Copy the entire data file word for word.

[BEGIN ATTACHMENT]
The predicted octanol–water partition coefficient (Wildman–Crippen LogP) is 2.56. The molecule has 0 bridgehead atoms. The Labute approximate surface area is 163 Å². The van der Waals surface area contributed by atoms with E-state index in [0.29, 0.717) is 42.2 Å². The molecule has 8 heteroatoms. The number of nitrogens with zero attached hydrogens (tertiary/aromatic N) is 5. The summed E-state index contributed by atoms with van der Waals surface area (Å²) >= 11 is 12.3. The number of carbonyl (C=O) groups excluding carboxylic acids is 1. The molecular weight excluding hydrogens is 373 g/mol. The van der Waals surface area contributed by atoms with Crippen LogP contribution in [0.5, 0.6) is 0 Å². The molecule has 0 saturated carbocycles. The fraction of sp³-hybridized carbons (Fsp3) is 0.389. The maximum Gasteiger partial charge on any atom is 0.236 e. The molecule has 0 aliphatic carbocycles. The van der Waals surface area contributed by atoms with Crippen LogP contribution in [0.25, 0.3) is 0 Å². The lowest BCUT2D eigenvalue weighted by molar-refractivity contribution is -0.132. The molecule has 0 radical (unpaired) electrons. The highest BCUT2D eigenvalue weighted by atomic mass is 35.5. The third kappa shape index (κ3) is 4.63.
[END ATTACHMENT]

The predicted octanol–water partition coefficient (Wildman–Crippen LogP) is 2.56. The molecule has 0 bridgehead atoms. The Labute approximate surface area is 163 Å². The van der Waals surface area contributed by atoms with E-state index in [0.29, 0.717) is 42.2 Å². The molecule has 8 heteroatoms. The number of nitrogens with zero attached hydrogens (tertiary/aromatic N) is 5. The summed E-state index contributed by atoms with van der Waals surface area (Å²) >= 11 is 12.3. The number of carbonyl (C=O) groups excluding carboxylic acids is 1. The molecular weight excluding hydrogens is 373 g/mol. The van der Waals surface area contributed by atoms with Crippen LogP contribution in [0.5, 0.6) is 0 Å². The molecule has 0 saturated carbocycles. The fraction of sp³-hybridized carbons (Fsp3) is 0.389. The maximum Gasteiger partial charge on any atom is 0.236 e. The molecule has 0 aliphatic carbocycles. The van der Waals surface area contributed by atoms with Crippen LogP contribution in [0.25, 0.3) is 0 Å². The lowest BCUT2D eigenvalue weighted by molar-refractivity contribution is -0.132. The molecule has 0 radical (unpaired) electrons. The highest BCUT2D eigenvalue weighted by atomic mass is 35.5. The third kappa shape index (κ3) is 4.63.